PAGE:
The Gospel of Local Government

Published: 15th January 2021

When it comes to the role and function of local government - Old is New Again in 2021!

Forty years ago, the late, great Doug Tucker presented Queensland with his version of a “Civic Gospel”, the philosophy and thought that drives the concept of local government.

In his chapter in the 1981 seminal publication, Local Government Systems of Australia, the senior lecturer in local government at University of Queensland over four decades talked about a “deep belief in a municipality’s ability, right and mission to improve the life of its citizens’.

Tucker was referring to Townsville City Council’s relatively unique municipal vision (and implementation thereof) from the turn of the 20th century until 1980. He also attributed some of that same “Civic Gospel” to Brisbane, Toowoomba and Rockhampton. 

Now, as we enter the first weeks of the third decade of the 21st Century, the idea of “Civic Gospel” rings true for me more than ever.

Queensland’s “Civic Gospel” today is the product of reforms and improvements by all spheres of government over the past 125 years, especially initiatives by our very own councils as they progressively matured and increased their capability and, of course, the State which implemented major reforms at key stages. In fact, it’s worthwhile recalling the occasion back in 1927 when the Queensland Government of the time established a Royal Commission to examine local government boundaries. The inquiry’s task was to largely review a report into the same matter previously handed down in 1896 (the year the LGAQ came into being). Well, the outcome was a recommendation to establish 73 councils, with a minor dissenting addendum from doyen public servant Charles Chuter proposing 77 councils. How prophetic!

But I digress! Returning to the vision of “Civic Gospel”, the phenomenon has gone well beyond just those four Queensland councils back in 1981. In fact, I would argue that most, if not all, of our councils have some measure of it.

Just think back over the last 20 years of this century. The “Civic Gospel” in Queensland has driven and funded  massive underground vehicular tunnels , heavy rail links, light rail, undersea telecommunication cables , upgraded international airports , universities, major sporting stadiums, remote optic fibre loops , meat works , super council sale yards , brand new city centres ….the list goes on and on…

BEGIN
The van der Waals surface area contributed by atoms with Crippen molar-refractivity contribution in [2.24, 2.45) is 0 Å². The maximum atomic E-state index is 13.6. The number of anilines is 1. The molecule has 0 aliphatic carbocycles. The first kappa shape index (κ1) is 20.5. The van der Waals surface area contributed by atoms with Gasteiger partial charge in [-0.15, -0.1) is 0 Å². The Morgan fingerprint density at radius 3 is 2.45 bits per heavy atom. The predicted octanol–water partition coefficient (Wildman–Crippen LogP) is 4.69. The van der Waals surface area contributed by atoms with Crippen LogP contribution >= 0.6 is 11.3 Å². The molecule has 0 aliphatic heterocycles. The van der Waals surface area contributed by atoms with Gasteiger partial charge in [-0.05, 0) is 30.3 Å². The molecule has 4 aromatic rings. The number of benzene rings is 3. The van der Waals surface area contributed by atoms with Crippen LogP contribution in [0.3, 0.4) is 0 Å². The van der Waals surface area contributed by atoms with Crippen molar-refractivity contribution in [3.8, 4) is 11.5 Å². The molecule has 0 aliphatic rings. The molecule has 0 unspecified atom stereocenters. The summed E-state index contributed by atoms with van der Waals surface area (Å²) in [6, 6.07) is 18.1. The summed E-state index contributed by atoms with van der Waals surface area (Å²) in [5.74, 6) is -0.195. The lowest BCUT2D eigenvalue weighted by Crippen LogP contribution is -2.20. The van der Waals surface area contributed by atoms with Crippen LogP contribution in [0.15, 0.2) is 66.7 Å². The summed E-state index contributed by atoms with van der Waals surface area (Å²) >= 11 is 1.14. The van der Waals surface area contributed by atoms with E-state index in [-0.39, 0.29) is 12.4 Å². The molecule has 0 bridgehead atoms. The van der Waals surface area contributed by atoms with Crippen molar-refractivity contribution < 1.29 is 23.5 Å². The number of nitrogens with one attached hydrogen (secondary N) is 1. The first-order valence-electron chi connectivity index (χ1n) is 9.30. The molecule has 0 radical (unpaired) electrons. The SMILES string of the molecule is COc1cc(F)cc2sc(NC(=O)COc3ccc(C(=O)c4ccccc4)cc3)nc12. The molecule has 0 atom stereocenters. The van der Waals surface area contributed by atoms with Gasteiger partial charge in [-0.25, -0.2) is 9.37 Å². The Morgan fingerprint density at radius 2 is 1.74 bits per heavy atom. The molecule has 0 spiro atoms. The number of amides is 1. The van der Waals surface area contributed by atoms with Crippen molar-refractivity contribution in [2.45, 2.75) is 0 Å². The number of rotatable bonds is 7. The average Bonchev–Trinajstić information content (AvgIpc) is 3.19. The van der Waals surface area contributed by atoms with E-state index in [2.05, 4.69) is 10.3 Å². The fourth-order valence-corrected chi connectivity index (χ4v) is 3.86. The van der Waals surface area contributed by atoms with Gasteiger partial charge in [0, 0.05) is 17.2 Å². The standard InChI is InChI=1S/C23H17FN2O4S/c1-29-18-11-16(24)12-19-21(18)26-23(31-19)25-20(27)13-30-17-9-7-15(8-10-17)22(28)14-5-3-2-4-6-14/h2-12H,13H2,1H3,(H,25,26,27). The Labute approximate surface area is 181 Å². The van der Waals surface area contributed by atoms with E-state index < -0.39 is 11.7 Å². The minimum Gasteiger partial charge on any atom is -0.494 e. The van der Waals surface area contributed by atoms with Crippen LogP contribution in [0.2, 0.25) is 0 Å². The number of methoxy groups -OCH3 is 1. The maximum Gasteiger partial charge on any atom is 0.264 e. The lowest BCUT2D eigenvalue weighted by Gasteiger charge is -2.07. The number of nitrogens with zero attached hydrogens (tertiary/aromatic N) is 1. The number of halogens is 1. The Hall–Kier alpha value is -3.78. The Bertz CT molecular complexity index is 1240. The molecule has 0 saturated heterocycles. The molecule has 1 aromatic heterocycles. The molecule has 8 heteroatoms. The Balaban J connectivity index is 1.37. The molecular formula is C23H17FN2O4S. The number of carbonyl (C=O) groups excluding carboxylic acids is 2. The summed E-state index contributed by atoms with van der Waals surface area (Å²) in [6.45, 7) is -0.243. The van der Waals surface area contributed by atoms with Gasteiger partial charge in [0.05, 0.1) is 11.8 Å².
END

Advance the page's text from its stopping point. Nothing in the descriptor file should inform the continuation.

In almost three decades of visiting – firstly  157 and now 77 councils – I can confidently say there isn’t  a single town that hasn’t improved its amenity over that time - not one!

I especially think of towns like Thargomindah, Tambo, Palm Island, Napranum and Burketown that are today unrecognisable from the communities I first visited, such is the transformation of their civic centres.

The X factor for me is the faith or belief which is central to a “Civic Gospel” - Queensland councils possess boundless amounts of that … self-belief and confidence is not our problem.

I started my local government career just over 40 years ago and it’s fair to say there was a local government cringe or “poor fellow me” mindset in a large part of our ranks , as well as a paternalistic approach to councils by state and federal governments - the two paradigms mutually reinforcing. 

Well, we are light years away from that position now. Councils’ time has well and truly come. The community has more faith in us than any other level of government. We are both competent and capable of fashioning our own community’s future, albeit in partnership with state and federal governments .

Let this year and the decade ahead see that the good news and works of the “Civic Gospel” become even further enshrined in our wonderful state’s fabric.

Welcome Nathan Ruhle to the LGAQ family

We would like to welcome Nathan Ruhle to the LGAQ family. Nathan will be joining us as part of the Intergovernmental Relations team.

Nathan joins us after almost 12 years in state politics, most recently leading the policy team under Deb Frecklington, Leader of the Opposition from 2017 to 2020 and continuing the role under David Crisafulli.

Nathan brings with him a range of skills in advocacy, policy development, communications and he is well known to many Mayors and Councillors, regional economic bodies and local key industry groups across Queensland.